OFFICE OF SURFACE MINING RECLAMATION AND ENFORCEMENT
Library of COALEX Research Reports
COALEX Research Reports are the products of research and analysis conducted on specific issues relating to the regulation of Surface Mining Control and Reclamation Act of 1977. The research is conducted in response to requests for information from State Regulatory Authorities, under a cooperative agreement between the Office of Surface Mining (OSM) and the Interstate Mining Compact Commission (IMCC).
COALEX refers to the Library of Surface Mining Materials maintained by OSM in LEXIS-NEXIS and is a major source for the research.
Each Report includes a list of resources which were sent as attachments to the individual who requested the research. To obtain a copy of the attachments or to obtain any additional information, contact Joyce Zweben Scall by phone at 202-686-9138 or by email at JZScall@aol.com.
COALEX STATE COMPARISON REPORT - 223
Karen Jacobs, Esquire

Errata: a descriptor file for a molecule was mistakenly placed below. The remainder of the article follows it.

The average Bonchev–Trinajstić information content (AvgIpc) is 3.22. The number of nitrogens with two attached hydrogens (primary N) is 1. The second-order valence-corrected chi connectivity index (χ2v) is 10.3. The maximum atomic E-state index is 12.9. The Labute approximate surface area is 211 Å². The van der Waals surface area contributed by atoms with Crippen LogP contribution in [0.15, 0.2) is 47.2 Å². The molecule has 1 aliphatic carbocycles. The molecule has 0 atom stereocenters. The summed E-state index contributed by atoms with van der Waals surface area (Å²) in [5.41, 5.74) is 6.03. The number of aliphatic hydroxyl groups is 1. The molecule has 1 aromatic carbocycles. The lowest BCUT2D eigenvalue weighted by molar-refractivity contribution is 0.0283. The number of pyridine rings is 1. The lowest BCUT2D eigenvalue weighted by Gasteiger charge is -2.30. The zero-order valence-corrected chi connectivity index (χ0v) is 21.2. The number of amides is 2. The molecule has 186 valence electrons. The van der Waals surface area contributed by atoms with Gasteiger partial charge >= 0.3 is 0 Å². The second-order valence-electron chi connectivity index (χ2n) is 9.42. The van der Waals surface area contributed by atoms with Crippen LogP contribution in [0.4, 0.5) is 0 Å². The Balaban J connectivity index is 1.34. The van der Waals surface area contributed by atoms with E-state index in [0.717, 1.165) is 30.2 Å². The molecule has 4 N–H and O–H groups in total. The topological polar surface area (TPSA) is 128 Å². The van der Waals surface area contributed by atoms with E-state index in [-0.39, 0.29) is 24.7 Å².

Department of Mines and Minerals
Land Reclamation Division
300 West Jefferson Street, Suite 300
P.O. Box 10137
Springfield, Illinois 62791-0137
TOPIC: ORGANIZATION OF TITLE IV AND TITLE V REGULATORY AGENCIES
INQUIRY: The regulation of Illinois's Title IV (Abandoned Mined Lands or "AML") program is housed in an agency that is separate from that which houses the Title V (surface mining and reclamation) program. How do other IMCC member states organize their AML and SMCRA agencies?
SEARCH RESULTS: A telephone survey of nine IMCC member states was conducted. All of the states contacted house Title IV and V regulatory programs within the same "natural resources department". Some states regulate the programs in "sister divisions" within the same "department"; other states house both programs as "sections" within the same "division". [Note: As used here, the largest organizational unit is the "natural resources department", followed by the "division" and then the "section".] The precise number of organizational "levels" from the largest unit to the one that regulates surface mining and AML programs differs from state to state. A summary of the state organizational levels (largest unit to specific regulatory agency) follows.
Survey conducted by: Joyce Zweben Scall